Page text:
The outlook for first-year cash flow is an important factor in prices offered for new properties.
In the national suburban office market, investors said they expect market rent to drop by as much as 20 percent in the coming months, the survey said. Central business district office rents are expected to be off 10 percent.
Investors also expect national power centers, developments anchored by major chain stores, and warehouse rents to decline by 10 percent.
Investors expect the biggest near-term market commercial rent declines to be in Manhattan and San Francisco -- as much as 20 percent. Those poor outlooks are followed by a 15 percent drop for Phoenix and 10 percent for Boston, Chicago, Denver, Los Angeles and San Diego.
U.S. commercial real estate sales remain at a near stand-still, as equity investors remain on the sidelines waiting to capitalize on forced sales and more motivated selling on the part of distressed owners, the survey said.
Despite falling cash flows and a drought of available financing for sales, owners are still hanging onto their properties as banks extend fixed-rate loans and floating rate loans remain manageable."Investors seem surprised at the lack of quality buying opportunities given the problems in the financial markets and the continued weakening of the industry's fundamentals," said Susan Smith, director of the real estate advisory practice at PricewaterhouseCoopers, and editor-in-chief of the survey.
The news in commercial real estate keeps getting grimmer by the day. This crisis will have severe implications for pension funds that are carrying these properties on their books and banks that are exposed to commercial real estate loans. In other words, the commercial real estate crisis isn't over - not by a long shot.
The new guidance from the Treasury makes it clear discussions involving lowering the interest rate or stretching out the loan term "may occur at any time" without triggering tax consequences. In addition, the guidance allows servicers to modify loans regardless of when they mature. The servicer only has to believe there is "a significant risk of default" even if the loan is performing, the guidance states.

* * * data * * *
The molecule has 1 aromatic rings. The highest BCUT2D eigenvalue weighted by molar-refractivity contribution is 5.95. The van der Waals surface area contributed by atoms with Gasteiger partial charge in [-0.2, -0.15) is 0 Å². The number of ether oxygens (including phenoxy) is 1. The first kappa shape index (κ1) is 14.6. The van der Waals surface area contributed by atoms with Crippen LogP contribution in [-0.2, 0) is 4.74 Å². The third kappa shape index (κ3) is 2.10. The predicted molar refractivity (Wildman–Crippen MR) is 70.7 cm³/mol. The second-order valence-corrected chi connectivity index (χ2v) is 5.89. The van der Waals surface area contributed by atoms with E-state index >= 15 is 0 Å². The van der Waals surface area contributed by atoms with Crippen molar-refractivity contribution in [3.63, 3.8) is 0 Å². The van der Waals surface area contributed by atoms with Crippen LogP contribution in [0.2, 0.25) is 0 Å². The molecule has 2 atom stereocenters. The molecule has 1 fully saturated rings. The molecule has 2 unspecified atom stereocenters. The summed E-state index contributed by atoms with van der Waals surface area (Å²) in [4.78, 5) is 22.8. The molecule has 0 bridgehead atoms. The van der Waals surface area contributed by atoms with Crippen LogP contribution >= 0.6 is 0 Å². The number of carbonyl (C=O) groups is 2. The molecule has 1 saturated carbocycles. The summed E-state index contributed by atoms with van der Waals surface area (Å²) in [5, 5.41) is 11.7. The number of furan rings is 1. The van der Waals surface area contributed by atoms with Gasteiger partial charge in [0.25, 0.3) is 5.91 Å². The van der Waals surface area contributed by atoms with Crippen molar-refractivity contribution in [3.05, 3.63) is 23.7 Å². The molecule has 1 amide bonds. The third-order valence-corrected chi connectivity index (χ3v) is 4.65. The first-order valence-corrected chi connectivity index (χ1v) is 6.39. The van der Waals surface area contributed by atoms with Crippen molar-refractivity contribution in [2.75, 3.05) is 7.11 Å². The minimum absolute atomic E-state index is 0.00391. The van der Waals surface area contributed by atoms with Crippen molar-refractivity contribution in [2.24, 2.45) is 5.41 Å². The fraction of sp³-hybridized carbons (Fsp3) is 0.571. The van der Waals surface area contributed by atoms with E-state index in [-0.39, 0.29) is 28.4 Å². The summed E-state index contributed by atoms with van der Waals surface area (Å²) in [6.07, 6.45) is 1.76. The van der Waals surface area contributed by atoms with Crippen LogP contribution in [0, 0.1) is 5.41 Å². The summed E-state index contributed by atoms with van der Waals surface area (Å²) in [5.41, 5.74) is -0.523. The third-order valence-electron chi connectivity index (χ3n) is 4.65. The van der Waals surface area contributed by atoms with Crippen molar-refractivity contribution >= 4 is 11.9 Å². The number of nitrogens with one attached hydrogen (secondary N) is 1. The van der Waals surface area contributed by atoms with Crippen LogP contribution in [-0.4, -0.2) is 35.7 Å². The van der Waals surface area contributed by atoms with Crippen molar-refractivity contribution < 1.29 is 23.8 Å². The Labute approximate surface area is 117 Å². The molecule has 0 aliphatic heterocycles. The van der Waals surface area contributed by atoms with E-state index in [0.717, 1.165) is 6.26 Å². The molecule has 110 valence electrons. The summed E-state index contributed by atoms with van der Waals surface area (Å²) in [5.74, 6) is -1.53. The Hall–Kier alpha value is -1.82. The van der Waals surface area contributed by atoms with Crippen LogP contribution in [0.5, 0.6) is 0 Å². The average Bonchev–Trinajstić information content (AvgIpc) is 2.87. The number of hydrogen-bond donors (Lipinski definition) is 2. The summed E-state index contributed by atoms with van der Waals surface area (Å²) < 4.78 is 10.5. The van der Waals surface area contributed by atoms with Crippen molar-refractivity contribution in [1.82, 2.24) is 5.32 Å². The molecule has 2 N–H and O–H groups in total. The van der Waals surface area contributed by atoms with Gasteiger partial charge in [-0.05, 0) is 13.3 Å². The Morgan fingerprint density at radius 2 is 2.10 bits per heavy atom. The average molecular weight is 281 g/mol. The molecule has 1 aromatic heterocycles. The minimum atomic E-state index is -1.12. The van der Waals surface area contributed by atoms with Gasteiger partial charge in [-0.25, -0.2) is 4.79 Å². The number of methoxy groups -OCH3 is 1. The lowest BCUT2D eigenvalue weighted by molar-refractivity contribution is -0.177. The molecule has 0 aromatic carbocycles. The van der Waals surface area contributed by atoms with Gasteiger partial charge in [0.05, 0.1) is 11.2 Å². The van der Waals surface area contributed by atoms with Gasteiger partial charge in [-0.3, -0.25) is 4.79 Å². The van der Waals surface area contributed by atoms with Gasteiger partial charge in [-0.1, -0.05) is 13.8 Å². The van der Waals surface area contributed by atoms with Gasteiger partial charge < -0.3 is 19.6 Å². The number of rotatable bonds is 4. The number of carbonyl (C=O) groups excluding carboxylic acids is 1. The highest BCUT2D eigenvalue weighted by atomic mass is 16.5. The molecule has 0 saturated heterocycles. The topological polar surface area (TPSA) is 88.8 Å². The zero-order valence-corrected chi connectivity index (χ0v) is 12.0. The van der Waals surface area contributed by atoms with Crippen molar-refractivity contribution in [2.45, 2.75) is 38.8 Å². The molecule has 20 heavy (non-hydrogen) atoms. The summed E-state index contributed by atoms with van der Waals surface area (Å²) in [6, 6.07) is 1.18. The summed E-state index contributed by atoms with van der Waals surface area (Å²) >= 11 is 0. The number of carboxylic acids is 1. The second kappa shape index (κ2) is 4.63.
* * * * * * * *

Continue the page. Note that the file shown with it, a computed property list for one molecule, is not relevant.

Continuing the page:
"A stalemate now exists on CMBS loans that are not currently in default but need modification," said Jeffrey DeBoer, chief executive of the Real Estate Roundtable, a lobbying body for property owners and investors. "Today's announcement should help break the stalemate."
But some investors holding CMBS bonds are watching nervously because loan modifications, known as "mods," mightn't always be in their best interest. CMBS have junior and senior pieces, and the senior holders may be in a better position, when a borrower defaults, to foreclose and liquidate the property rather than modify the loan. Junior holders, on the other hand, might benefit from a mod because they mightn't get their money back in a forced sale.
"The standards of care for services are to all bondholders," says Patrick Sargent, president of the Commercial Mortgage Securities Association, a trade group.
In general, servicers are required by their contracts to act in the interests of the investors and modify loans only when that can be expected to reduce losses. That puts servicers in the tricky position of trying to figure out which borrowers are basically sound and when it makes more sense to foreclose quickly.
"The biggest concern is that the guidance could open the floodgate for everyone to try to get some sort of loan modifications," said Aaron Bryson, a CMBS analyst at Barclays Capital. "There is a tremendous burden on the servicers to uphold their end of the bargain."